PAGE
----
Paper No. 8
Presentation Time: 10:15 AM

CHANGES IN FEEDING RATE AFFECT FORAMINIFERAL SPECIES COMPOSITION AND ABUNDANCE


BERNHARD, Joan M.1, MCCORKLE, Daniel C.1, PHALEN, William2, MEZZO, Francesco3 and MCINTYRE-WRESSNIG, Anna4, (1)Department of Geology & Geophysics, Woods Hole Oceanographic Institution, Woods Hole, MA 02543, (2)Environmental Studies Department, Boston College, Chestnut Hill, MA 02467, (3)Department of Biological, Geological and Environmental Studies, University of Bologna, Bologna, 40126, Italy, (4)Geology & Geophysics, Woods Hole Oceanographic Institution, Mailstop 52, Woods Hole, MA 02543, jbernhard@whoi.edu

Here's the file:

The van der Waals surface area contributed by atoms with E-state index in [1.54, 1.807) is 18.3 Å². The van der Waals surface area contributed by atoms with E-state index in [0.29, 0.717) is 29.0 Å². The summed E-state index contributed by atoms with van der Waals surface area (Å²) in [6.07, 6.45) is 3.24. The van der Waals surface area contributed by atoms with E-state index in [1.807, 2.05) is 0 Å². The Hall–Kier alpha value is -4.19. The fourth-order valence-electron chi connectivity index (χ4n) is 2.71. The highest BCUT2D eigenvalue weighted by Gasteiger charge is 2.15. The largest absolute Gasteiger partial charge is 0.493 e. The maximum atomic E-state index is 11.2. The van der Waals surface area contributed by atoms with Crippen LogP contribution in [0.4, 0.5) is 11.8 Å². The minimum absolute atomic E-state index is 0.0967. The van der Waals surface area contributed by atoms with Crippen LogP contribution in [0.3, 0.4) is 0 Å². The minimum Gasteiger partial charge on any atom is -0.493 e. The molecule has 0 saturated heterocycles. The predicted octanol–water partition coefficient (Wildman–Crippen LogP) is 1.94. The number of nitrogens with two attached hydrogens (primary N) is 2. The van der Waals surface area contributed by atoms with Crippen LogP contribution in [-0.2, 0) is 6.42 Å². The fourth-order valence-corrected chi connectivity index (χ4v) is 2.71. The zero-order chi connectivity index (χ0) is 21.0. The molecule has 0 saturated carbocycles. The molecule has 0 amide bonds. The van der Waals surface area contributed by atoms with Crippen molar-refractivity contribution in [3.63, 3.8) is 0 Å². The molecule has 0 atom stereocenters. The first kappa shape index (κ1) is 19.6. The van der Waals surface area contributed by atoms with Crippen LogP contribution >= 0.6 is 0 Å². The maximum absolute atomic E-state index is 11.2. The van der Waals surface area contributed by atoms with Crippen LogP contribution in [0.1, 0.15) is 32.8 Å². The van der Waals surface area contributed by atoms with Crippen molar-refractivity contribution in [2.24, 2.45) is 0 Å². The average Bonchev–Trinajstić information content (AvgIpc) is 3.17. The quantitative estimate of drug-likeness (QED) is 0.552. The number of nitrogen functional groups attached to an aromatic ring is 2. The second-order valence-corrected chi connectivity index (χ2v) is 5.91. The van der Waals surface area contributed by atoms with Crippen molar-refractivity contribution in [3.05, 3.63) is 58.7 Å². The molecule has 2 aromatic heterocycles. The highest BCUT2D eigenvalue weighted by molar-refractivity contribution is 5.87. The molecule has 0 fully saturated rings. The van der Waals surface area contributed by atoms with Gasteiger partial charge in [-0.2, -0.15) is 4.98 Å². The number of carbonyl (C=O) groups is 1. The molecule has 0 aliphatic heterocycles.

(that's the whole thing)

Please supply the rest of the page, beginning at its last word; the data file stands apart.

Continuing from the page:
Manipulative culture experiments are one means to assess the impact of a changing environment on foraminiferal species composition and abundance. We performed an 11-month long experiment to assess the impact of different feeding rates on foraminiferal reproduction, growth, and species composition. The experiment was run at 7°C and atmospheric pressure, and included 8 sets of calcein-incubated cultures. In this way, newly precipitated calcite fluoresced, providing a measure of growth and/or reproduction. Material was collected from 3 sites off North and South Carolina (220-, 1400-, 1800-m water depth). Aliquots of the 125-500 micron sediment fraction from the surface ~2 cm were maintained in independent channels of a recirculating seawater system, and fed either twice per week, once per week, twice monthly, or once per month. The diet consisted of 6 species of cultured algae; algae were introduced live to the cultures. Growth occurred in all treatments and reproduction occurred in at least two species: Gavelinopsis cf. translucens and Bulimina aculeata. The 220-m site, known as the Charleston Bump, had the highest diversity of calcifying individuals (e.g., Cibicidoides sp., ?Discorbinella bertholdi, Dentalina sp., and Bulimina aculeata), but the highest calcification yield was in the fed once-per-month treatment from the 1800-m water depth (Gavelinopsis). Results indicate that species respond differently to different feeding regimes, suggesting that environmental change may affect some species more strongly than others. Funded by NSF grant OCE- 1031248 to DCM and JMB.